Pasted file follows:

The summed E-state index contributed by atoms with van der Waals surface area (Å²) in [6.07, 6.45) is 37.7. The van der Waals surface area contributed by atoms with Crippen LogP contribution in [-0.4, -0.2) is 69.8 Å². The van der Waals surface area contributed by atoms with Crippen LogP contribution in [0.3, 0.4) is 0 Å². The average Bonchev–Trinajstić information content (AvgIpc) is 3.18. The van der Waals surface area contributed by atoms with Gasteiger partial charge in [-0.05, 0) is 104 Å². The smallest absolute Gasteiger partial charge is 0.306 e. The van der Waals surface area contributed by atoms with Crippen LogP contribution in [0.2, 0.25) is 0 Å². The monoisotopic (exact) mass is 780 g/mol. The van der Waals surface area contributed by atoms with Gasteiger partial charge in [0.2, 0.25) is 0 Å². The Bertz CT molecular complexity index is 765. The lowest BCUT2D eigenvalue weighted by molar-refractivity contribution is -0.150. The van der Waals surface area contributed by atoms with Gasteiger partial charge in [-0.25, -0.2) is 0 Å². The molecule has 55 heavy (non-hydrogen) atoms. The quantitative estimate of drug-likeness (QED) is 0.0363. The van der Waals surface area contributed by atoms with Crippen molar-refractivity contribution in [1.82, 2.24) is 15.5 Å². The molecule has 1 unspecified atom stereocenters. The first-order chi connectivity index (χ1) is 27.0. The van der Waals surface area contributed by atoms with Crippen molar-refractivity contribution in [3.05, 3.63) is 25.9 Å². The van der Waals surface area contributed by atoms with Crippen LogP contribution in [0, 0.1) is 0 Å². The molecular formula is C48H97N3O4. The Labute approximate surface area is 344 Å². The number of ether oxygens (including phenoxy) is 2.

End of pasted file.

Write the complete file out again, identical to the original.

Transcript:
The summed E-state index contributed by atoms with van der Waals surface area (Å²) in [6.07, 6.45) is 37.7. The van der Waals surface area contributed by atoms with Crippen LogP contribution in [-0.4, -0.2) is 69.8 Å². The van der Waals surface area contributed by atoms with Crippen LogP contribution in [0.3, 0.4) is 0 Å². The average Bonchev–Trinajstić information content (AvgIpc) is 3.18. The van der Waals surface area contributed by atoms with Gasteiger partial charge in [-0.05, 0) is 104 Å². The smallest absolute Gasteiger partial charge is 0.306 e. The van der Waals surface area contributed by atoms with Crippen LogP contribution in [0.2, 0.25) is 0 Å². The monoisotopic (exact) mass is 780 g/mol. The van der Waals surface area contributed by atoms with Gasteiger partial charge in [0.2, 0.25) is 0 Å². The Bertz CT molecular complexity index is 765. The lowest BCUT2D eigenvalue weighted by molar-refractivity contribution is -0.150. The van der Waals surface area contributed by atoms with Gasteiger partial charge in [-0.25, -0.2) is 0 Å². The molecule has 55 heavy (non-hydrogen) atoms. The quantitative estimate of drug-likeness (QED) is 0.0363. The van der Waals surface area contributed by atoms with Crippen molar-refractivity contribution in [1.82, 2.24) is 15.5 Å². The molecule has 1 unspecified atom stereocenters. The first-order chi connectivity index (χ1) is 27.0. The van der Waals surface area contributed by atoms with Crippen molar-refractivity contribution in [3.05, 3.63) is 25.9 Å². The van der Waals surface area contributed by atoms with Crippen LogP contribution in [0, 0.1) is 0 Å². The molecular formula is C48H97N3O4. The Labute approximate surface area is 344 Å². The number of ether oxygens (including phenoxy) is 2.